Converting a two-dimensional virtual world to 3D is a theme that pervades not only the game’s visuals, but also its minimalist narrative. Throughout the adventure, characters make mention of the Kingdom’s shift from 2D to 3D, and self-referential lines of dialog poke fun at the notion of such a project. Other parts of the game’s humorously localized writing are lifted directly from the classic titles it parodies and honors, and the overall story is essentially the same core Zelda tale gamers have come to know and love: An evil-doer threatens the kingdom; an ancient hero’s descendant embarks on a quest to stop him; the hero battles through X number of well-guarded, labyrinthine strongholds scattered throughout the world, collecting one sacred artifact from each; the hero uses the collective power of these items to defeat the ultimate foe; the people of the Kingdom live happily ever after. It’s within this familiar framework that the game unfolds.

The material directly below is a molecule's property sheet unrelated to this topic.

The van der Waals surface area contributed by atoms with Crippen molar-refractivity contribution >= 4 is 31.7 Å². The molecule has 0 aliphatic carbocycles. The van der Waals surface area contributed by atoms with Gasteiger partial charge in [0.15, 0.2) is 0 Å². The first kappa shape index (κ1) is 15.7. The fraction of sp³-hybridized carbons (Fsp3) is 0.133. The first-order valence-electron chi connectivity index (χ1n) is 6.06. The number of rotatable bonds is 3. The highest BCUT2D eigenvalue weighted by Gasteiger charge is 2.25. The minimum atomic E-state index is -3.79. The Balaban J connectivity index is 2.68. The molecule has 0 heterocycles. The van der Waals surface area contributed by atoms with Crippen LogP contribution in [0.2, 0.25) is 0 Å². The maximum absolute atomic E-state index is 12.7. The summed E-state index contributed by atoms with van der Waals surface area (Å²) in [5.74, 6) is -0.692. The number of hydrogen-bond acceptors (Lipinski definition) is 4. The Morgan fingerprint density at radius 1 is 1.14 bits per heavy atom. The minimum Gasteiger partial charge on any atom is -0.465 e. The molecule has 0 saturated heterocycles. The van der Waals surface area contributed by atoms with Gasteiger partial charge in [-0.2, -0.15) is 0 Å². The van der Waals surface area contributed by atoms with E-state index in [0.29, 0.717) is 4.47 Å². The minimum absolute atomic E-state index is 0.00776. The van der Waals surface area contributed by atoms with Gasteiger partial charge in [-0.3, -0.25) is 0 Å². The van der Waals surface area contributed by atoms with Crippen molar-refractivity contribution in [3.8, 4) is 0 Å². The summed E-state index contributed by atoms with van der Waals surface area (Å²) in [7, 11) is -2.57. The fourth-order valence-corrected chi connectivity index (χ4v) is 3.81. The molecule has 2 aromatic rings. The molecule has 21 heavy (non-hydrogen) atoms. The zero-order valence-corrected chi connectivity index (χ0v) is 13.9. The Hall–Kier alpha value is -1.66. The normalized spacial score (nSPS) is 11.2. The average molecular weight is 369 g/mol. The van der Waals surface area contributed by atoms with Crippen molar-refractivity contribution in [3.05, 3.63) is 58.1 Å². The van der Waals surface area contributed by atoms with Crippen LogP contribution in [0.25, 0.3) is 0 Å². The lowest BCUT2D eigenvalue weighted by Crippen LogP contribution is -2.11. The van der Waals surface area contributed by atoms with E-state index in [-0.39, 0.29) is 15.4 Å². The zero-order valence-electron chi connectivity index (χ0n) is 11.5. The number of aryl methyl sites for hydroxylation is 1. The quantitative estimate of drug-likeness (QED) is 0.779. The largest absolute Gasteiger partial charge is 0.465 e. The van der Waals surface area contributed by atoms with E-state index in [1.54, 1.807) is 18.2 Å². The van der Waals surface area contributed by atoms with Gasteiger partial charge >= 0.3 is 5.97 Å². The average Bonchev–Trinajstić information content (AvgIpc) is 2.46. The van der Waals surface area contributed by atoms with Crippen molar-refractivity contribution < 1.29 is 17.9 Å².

Fitting somewhere between The Legend of Zelda and A Link to the Past (and perhaps a good replacement for the franchise’s black sheep, The Adventure of Link), 3D Dot Game Heroes lets players discover Dotnia’s little secrets at their own pace, throwing them a map and a variety of adventurous, 8-bit-style tunes to explore by. Cracked walls reveal caves containing unknown treasures, warps send the hero to previously unreachable locations, isolated NPCs provide special, useful items, among other things. Between the game’s seven temples and the key events that increment the plot, it is this exploration and discovery that makes 3D Dot Game Heroes‘ world a great place to play in. Unfortunately, Dotnia is relatively small, and aside from a few retro-styled minigames, there are fewer fleshed-out side quests than one might expect. Players can scour the land and will enjoy unearthing its secrets, but will find significantly less content there than can be found in something like the 19-year-old A Link to the Past.